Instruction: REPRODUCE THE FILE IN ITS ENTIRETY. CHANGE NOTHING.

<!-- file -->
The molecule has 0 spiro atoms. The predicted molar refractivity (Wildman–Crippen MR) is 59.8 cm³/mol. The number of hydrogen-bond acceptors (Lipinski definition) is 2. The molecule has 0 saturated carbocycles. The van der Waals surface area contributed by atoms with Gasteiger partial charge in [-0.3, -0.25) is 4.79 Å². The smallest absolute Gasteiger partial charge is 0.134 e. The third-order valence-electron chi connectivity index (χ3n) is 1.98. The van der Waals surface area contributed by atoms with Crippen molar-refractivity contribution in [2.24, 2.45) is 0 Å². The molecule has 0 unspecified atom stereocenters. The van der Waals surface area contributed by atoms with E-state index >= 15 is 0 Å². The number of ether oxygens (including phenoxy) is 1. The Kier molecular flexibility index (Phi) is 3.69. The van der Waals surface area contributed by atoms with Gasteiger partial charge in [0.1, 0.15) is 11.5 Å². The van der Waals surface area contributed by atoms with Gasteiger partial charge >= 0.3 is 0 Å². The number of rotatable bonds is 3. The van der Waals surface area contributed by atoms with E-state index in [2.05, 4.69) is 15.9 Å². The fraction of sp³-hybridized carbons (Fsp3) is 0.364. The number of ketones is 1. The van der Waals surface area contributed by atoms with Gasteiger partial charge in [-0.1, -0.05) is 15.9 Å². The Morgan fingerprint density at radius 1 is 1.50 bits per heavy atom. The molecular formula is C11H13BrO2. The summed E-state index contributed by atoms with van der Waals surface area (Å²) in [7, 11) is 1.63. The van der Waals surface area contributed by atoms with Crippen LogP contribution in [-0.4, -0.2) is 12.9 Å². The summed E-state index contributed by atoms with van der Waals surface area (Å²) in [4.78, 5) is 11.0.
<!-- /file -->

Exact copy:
The molecule has 0 spiro atoms. The predicted molar refractivity (Wildman–Crippen MR) is 59.8 cm³/mol. The number of hydrogen-bond acceptors (Lipinski definition) is 2. The molecule has 0 saturated carbocycles. The van der Waals surface area contributed by atoms with Gasteiger partial charge in [-0.3, -0.25) is 4.79 Å². The smallest absolute Gasteiger partial charge is 0.134 e. The third-order valence-electron chi connectivity index (χ3n) is 1.98. The van der Waals surface area contributed by atoms with Crippen molar-refractivity contribution in [2.24, 2.45) is 0 Å². The molecule has 0 unspecified atom stereocenters. The van der Waals surface area contributed by atoms with E-state index >= 15 is 0 Å². The number of ether oxygens (including phenoxy) is 1. The Kier molecular flexibility index (Phi) is 3.69. The van der Waals surface area contributed by atoms with Gasteiger partial charge in [0.1, 0.15) is 11.5 Å². The van der Waals surface area contributed by atoms with Gasteiger partial charge >= 0.3 is 0 Å². The number of rotatable bonds is 3. The van der Waals surface area contributed by atoms with E-state index in [2.05, 4.69) is 15.9 Å². The fraction of sp³-hybridized carbons (Fsp3) is 0.364. The number of ketones is 1. The van der Waals surface area contributed by atoms with Gasteiger partial charge in [-0.1, -0.05) is 15.9 Å². The Morgan fingerprint density at radius 1 is 1.50 bits per heavy atom. The molecular formula is C11H13BrO2. The summed E-state index contributed by atoms with van der Waals surface area (Å²) in [7, 11) is 1.63. The van der Waals surface area contributed by atoms with Crippen LogP contribution in [-0.4, -0.2) is 12.9 Å². The summed E-state index contributed by atoms with van der Waals surface area (Å²) in [4.78, 5) is 11.0.